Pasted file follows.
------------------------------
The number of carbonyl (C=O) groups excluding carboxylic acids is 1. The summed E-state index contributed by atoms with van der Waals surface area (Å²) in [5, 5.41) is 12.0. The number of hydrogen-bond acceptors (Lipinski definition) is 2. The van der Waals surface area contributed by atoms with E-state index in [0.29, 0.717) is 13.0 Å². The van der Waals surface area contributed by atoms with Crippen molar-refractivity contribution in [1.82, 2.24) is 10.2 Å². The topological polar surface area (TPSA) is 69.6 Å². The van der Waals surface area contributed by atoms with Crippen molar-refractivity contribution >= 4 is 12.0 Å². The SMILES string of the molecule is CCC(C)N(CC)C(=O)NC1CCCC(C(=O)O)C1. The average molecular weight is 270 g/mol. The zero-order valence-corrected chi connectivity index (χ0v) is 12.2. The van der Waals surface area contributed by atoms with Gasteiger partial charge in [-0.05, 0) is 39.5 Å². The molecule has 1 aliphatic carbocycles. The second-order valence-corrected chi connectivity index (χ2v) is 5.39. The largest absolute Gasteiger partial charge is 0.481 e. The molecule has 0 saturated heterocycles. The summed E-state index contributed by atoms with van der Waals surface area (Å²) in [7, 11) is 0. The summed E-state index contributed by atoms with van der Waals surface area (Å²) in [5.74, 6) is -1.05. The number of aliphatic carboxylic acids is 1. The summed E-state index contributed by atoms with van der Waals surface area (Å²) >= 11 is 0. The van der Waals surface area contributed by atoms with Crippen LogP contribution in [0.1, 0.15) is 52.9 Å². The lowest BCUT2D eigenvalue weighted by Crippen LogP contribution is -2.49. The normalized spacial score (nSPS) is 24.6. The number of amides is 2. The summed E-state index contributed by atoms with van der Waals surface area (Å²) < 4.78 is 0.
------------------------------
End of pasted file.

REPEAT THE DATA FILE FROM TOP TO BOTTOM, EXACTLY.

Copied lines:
The number of carbonyl (C=O) groups excluding carboxylic acids is 1. The summed E-state index contributed by atoms with van der Waals surface area (Å²) in [5, 5.41) is 12.0. The number of hydrogen-bond acceptors (Lipinski definition) is 2. The van der Waals surface area contributed by atoms with E-state index in [0.29, 0.717) is 13.0 Å². The van der Waals surface area contributed by atoms with Crippen molar-refractivity contribution in [1.82, 2.24) is 10.2 Å². The topological polar surface area (TPSA) is 69.6 Å². The van der Waals surface area contributed by atoms with Crippen molar-refractivity contribution >= 4 is 12.0 Å². The SMILES string of the molecule is CCC(C)N(CC)C(=O)NC1CCCC(C(=O)O)C1. The average molecular weight is 270 g/mol. The zero-order valence-corrected chi connectivity index (χ0v) is 12.2. The van der Waals surface area contributed by atoms with Gasteiger partial charge in [-0.05, 0) is 39.5 Å². The molecule has 1 aliphatic carbocycles. The second-order valence-corrected chi connectivity index (χ2v) is 5.39. The largest absolute Gasteiger partial charge is 0.481 e. The molecule has 0 saturated heterocycles. The summed E-state index contributed by atoms with van der Waals surface area (Å²) in [7, 11) is 0. The summed E-state index contributed by atoms with van der Waals surface area (Å²) in [5.74, 6) is -1.05. The number of aliphatic carboxylic acids is 1. The summed E-state index contributed by atoms with van der Waals surface area (Å²) >= 11 is 0. The van der Waals surface area contributed by atoms with Crippen LogP contribution in [0.1, 0.15) is 52.9 Å². The lowest BCUT2D eigenvalue weighted by Crippen LogP contribution is -2.49. The normalized spacial score (nSPS) is 24.6. The number of amides is 2. The summed E-state index contributed by atoms with van der Waals surface area (Å²) < 4.78 is 0.